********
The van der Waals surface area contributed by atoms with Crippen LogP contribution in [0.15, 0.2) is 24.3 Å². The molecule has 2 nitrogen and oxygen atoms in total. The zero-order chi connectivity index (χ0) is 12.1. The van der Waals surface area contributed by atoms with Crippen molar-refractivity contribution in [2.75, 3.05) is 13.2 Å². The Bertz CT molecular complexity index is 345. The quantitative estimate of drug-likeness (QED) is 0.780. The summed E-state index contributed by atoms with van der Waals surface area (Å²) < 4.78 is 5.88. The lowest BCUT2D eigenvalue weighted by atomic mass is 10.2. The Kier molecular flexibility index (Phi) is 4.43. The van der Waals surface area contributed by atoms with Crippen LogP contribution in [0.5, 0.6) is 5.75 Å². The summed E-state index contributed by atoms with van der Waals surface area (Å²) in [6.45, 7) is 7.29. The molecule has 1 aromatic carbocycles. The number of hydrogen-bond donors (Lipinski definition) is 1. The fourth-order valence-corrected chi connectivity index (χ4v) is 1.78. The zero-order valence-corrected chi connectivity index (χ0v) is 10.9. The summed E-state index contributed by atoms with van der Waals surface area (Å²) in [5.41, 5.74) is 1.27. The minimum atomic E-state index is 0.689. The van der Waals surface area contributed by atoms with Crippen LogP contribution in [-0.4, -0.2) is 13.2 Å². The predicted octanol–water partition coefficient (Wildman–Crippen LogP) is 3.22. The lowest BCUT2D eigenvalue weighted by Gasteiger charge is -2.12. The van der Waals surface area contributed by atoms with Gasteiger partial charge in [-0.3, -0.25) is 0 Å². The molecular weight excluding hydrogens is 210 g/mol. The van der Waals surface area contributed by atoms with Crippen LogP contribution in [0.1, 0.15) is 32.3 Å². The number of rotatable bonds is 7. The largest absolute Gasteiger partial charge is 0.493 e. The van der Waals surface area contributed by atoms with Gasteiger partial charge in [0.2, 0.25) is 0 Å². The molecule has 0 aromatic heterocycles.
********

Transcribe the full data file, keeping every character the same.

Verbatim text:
The van der Waals surface area contributed by atoms with Crippen LogP contribution in [0.15, 0.2) is 24.3 Å². The molecule has 2 nitrogen and oxygen atoms in total. The zero-order chi connectivity index (χ0) is 12.1. The van der Waals surface area contributed by atoms with Crippen molar-refractivity contribution in [2.75, 3.05) is 13.2 Å². The Bertz CT molecular complexity index is 345. The quantitative estimate of drug-likeness (QED) is 0.780. The summed E-state index contributed by atoms with van der Waals surface area (Å²) < 4.78 is 5.88. The lowest BCUT2D eigenvalue weighted by atomic mass is 10.2. The Kier molecular flexibility index (Phi) is 4.43. The van der Waals surface area contributed by atoms with Crippen LogP contribution in [0.5, 0.6) is 5.75 Å². The summed E-state index contributed by atoms with van der Waals surface area (Å²) in [6.45, 7) is 7.29. The molecule has 1 aromatic carbocycles. The number of hydrogen-bond donors (Lipinski definition) is 1. The fourth-order valence-corrected chi connectivity index (χ4v) is 1.78. The zero-order valence-corrected chi connectivity index (χ0v) is 10.9. The summed E-state index contributed by atoms with van der Waals surface area (Å²) in [5.41, 5.74) is 1.27. The minimum atomic E-state index is 0.689. The van der Waals surface area contributed by atoms with Crippen LogP contribution in [-0.4, -0.2) is 13.2 Å². The predicted octanol–water partition coefficient (Wildman–Crippen LogP) is 3.22. The lowest BCUT2D eigenvalue weighted by Gasteiger charge is -2.12. The van der Waals surface area contributed by atoms with Gasteiger partial charge in [-0.3, -0.25) is 0 Å². The molecular weight excluding hydrogens is 210 g/mol. The van der Waals surface area contributed by atoms with Crippen LogP contribution in [0.1, 0.15) is 32.3 Å². The number of rotatable bonds is 7. The largest absolute Gasteiger partial charge is 0.493 e. The van der Waals surface area contributed by atoms with Gasteiger partial charge in [0.2, 0.25) is 0 Å². The molecule has 0 aromatic heterocycles.